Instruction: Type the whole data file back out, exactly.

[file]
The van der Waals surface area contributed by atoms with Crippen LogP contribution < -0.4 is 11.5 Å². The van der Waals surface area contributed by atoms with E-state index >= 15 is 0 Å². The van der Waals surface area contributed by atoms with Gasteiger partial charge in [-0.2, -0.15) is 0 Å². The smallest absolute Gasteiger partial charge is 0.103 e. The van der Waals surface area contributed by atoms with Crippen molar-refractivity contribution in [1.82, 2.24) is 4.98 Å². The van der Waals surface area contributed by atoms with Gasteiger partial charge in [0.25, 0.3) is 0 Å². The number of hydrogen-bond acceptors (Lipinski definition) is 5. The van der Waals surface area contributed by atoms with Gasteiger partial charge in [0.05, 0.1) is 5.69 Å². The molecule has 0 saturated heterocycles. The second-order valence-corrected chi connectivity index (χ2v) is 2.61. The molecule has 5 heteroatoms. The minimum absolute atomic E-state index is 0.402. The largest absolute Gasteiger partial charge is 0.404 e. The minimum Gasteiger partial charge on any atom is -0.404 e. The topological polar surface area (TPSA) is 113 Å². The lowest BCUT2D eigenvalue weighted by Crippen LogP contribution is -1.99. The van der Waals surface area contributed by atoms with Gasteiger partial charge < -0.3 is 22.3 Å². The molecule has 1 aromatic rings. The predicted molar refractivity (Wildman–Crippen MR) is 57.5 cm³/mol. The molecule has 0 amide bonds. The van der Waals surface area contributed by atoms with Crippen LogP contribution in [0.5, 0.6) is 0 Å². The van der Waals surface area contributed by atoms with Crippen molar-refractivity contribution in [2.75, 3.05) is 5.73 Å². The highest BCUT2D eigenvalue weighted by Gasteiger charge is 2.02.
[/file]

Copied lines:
The van der Waals surface area contributed by atoms with Crippen LogP contribution < -0.4 is 11.5 Å². The van der Waals surface area contributed by atoms with E-state index >= 15 is 0 Å². The van der Waals surface area contributed by atoms with Gasteiger partial charge in [-0.2, -0.15) is 0 Å². The smallest absolute Gasteiger partial charge is 0.103 e. The van der Waals surface area contributed by atoms with Crippen molar-refractivity contribution in [1.82, 2.24) is 4.98 Å². The van der Waals surface area contributed by atoms with Gasteiger partial charge in [0.25, 0.3) is 0 Å². The number of hydrogen-bond acceptors (Lipinski definition) is 5. The van der Waals surface area contributed by atoms with Gasteiger partial charge in [0.05, 0.1) is 5.69 Å². The molecule has 0 saturated heterocycles. The second-order valence-corrected chi connectivity index (χ2v) is 2.61. The molecule has 5 heteroatoms. The minimum absolute atomic E-state index is 0.402. The largest absolute Gasteiger partial charge is 0.404 e. The minimum Gasteiger partial charge on any atom is -0.404 e. The topological polar surface area (TPSA) is 113 Å². The lowest BCUT2D eigenvalue weighted by Crippen LogP contribution is -1.99. The van der Waals surface area contributed by atoms with Gasteiger partial charge < -0.3 is 22.3 Å². The molecule has 1 aromatic rings. The predicted molar refractivity (Wildman–Crippen MR) is 57.5 cm³/mol. The molecule has 0 amide bonds. The van der Waals surface area contributed by atoms with Crippen LogP contribution in [0.5, 0.6) is 0 Å². The van der Waals surface area contributed by atoms with Crippen molar-refractivity contribution in [2.75, 3.05) is 5.73 Å². The highest BCUT2D eigenvalue weighted by Gasteiger charge is 2.02.